As the BBC marks its 100th birthday, people across the country are taking the opportunity to reflect on the history of the broadcasting giant and its greatest accomplishments.  Whether that be David Attenborough crawling amongst Galapagos Island tortoises, Strictly Come Dancing, or its more recent triumph covering the Queen’s funeral, Brits spanning four generations are indulging in nostalgia as the BBC looks back on a century of striving to “inform, educate and entertain”.

But while a hundred on the scoreboard is clearly an achievement to be celebrated, now is the time to be looking forward not back.  Although BBC chair Richard Sharp has insisted that the corporation’s ‘best days are ahead’, the way we consume media, alongside drastic budget cuts, leaves the future of the BBC (at least as we know it) up in the air.

Since ex-culture secretary Nadine Dorries announced that the government was freezing the licence fee earlier this year, polls have suggested that the UK public supports the abolition of the levy altogether.

In an age of multi-channels and subscription streaming services, this is only to be expected despite its general popularity.  But only 0.02% of the UK population is older than the BBC and it’s become not only a core part of British identity, but a cultural icon for broadcasters across the world.  So what’s gone wrong?

The times they are a-changin'...

Media is evolving at an unprecedented speed.  Compare TV and radio now to when the BBC was established in 1922 and it’s almost unrecognisable.

Growing up with a BBC that’s surrounded by a sea of other channels, radio stations and websites, it’s near impossible for millennials and Generation Z to hold it in the same affection as those who can count their familiar channel options on one hand.

Past Ofcom reviews of the BBC have concluded that it needs to attract a younger audience.  And extensive (arguably excessive) promotion of BBC Sounds – totalling over 33 hours in 2018 alone – is a sign that the broadcaster is striving to do so.  Yet despite the app’s audience growth, the number of 16–34-year-old listeners has dropped over the past year – an indication that more has to be done (and better PR needed) to win over younger generations.

And unlike newer broadcasting channels, the BBC must also strive to serve its legacy for older viewers and listeners.  So despite the popularity of the likes of Netflix’s ‘Love is Blind’, we’re unlikely to see similar shows hitting the BBC channels anytime soon.

Putting a price on impartiality?

The world is currently witnessing first hand the power of state-governed media through Russia’s broadcasting of ‘transparently false allegations about Ukraine’.  Trump’s popularisation of the term ‘fake news’ – albeit a propaganda tactic and occasionally comical – has reiterated how easy it is for misinformation to be spread.  Often with horrifying results.

Unlike other news outlets, the BBC is not controlled by someone with their own agenda.  Many of the UK population – myself included – will turn to the BBC as an accurate source of information after having read something in the media that didn’t sound quite right.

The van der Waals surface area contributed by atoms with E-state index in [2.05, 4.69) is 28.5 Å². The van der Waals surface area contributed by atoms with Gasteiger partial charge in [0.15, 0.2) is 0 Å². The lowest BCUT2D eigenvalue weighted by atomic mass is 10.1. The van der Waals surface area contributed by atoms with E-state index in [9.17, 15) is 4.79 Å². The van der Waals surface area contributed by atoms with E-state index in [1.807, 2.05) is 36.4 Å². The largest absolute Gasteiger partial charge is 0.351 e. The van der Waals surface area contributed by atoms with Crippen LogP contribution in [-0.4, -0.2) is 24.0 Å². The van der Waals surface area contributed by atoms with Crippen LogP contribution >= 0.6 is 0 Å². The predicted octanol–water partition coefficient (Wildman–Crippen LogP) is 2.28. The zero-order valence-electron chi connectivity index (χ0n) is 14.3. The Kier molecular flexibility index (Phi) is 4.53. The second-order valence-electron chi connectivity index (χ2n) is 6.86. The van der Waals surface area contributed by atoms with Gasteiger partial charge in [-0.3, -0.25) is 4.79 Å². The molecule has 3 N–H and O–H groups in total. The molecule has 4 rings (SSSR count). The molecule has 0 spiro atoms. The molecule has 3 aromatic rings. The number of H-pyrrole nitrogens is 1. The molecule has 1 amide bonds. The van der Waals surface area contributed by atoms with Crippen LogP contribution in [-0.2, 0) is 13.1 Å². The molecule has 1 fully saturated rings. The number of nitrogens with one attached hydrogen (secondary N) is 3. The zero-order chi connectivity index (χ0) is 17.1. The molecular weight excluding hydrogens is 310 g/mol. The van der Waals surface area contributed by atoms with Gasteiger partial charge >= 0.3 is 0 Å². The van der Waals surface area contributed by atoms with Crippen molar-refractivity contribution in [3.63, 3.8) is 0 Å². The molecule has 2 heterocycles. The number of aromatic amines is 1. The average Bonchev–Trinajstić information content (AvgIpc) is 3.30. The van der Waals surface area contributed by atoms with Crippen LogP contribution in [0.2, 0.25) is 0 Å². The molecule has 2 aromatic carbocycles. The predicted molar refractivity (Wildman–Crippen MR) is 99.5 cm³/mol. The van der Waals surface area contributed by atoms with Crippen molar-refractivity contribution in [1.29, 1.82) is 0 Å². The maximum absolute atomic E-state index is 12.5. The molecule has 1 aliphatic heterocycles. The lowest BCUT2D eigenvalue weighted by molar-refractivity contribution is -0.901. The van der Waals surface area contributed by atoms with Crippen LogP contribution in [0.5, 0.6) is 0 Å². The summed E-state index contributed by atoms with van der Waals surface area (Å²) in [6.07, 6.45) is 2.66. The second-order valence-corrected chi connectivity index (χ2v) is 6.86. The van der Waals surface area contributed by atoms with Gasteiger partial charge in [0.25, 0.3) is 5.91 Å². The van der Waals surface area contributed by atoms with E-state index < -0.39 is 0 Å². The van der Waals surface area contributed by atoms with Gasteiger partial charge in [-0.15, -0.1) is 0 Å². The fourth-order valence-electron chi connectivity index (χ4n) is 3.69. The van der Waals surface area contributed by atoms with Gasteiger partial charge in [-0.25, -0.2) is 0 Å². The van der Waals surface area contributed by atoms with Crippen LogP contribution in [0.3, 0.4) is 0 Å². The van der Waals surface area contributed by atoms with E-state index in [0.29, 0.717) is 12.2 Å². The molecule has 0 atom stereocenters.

And while the corporation has come under fire with claims of breaching impartiality guidelines – Martine Croxall’s glee at Boris Johnson pulling out of the leadership race being one example – human nature makes it impossible for anyone to be completely unbiased.  But Ofcom’s regulation of the BBC offers comfort knowing it’s as close to political and social neutrality as any outlet could be.

Is this worth £159 per year?  I’d say so – but it’s not up to us.  The future of the BBC lies in the hands of the trusty government… And now that Nadine Dorries – who seemed committed to reviewing the BBC’s funding – is out of cabinet, will this remain on new culture secretary Michelle Donelan’s agenda?

It would be a massive call to make but given the looming tax increase and crippling cost-of-living crisis, the government may see it as an opportunity to cut yearly household outgoings in an attempt to win over an increasingly frustrated nation.

Yet despite myriad competitors, many still hold the BBC in the highest esteem – proven by its radio stations reaching 33 million listeners per week, and two of its channels (BBC One and Two) being amongst the top five most viewed platforms.

As the nation cuts back on spending – with subscription channels being an easy target – does the BBC risk facing a new wave of resentment from people who have no choice but to pay?  I’d hope not, because given the current political, economic and social climate, a trustworthy source is more vital than ever.  And given the extensive services that the BBC provides, it’s good value for money - with that ‘value’ being far greater and impactful than many people might account for.

Last word: I’m also grateful for the fact I can never see the Beeb doing anything like ‘I’m a celebrity’ and causing us the national embarrassment we’re seeing over on ITV with Matt Hancock.  Heaven help us with that one….


Jemima Pring is an account executive at Camargue

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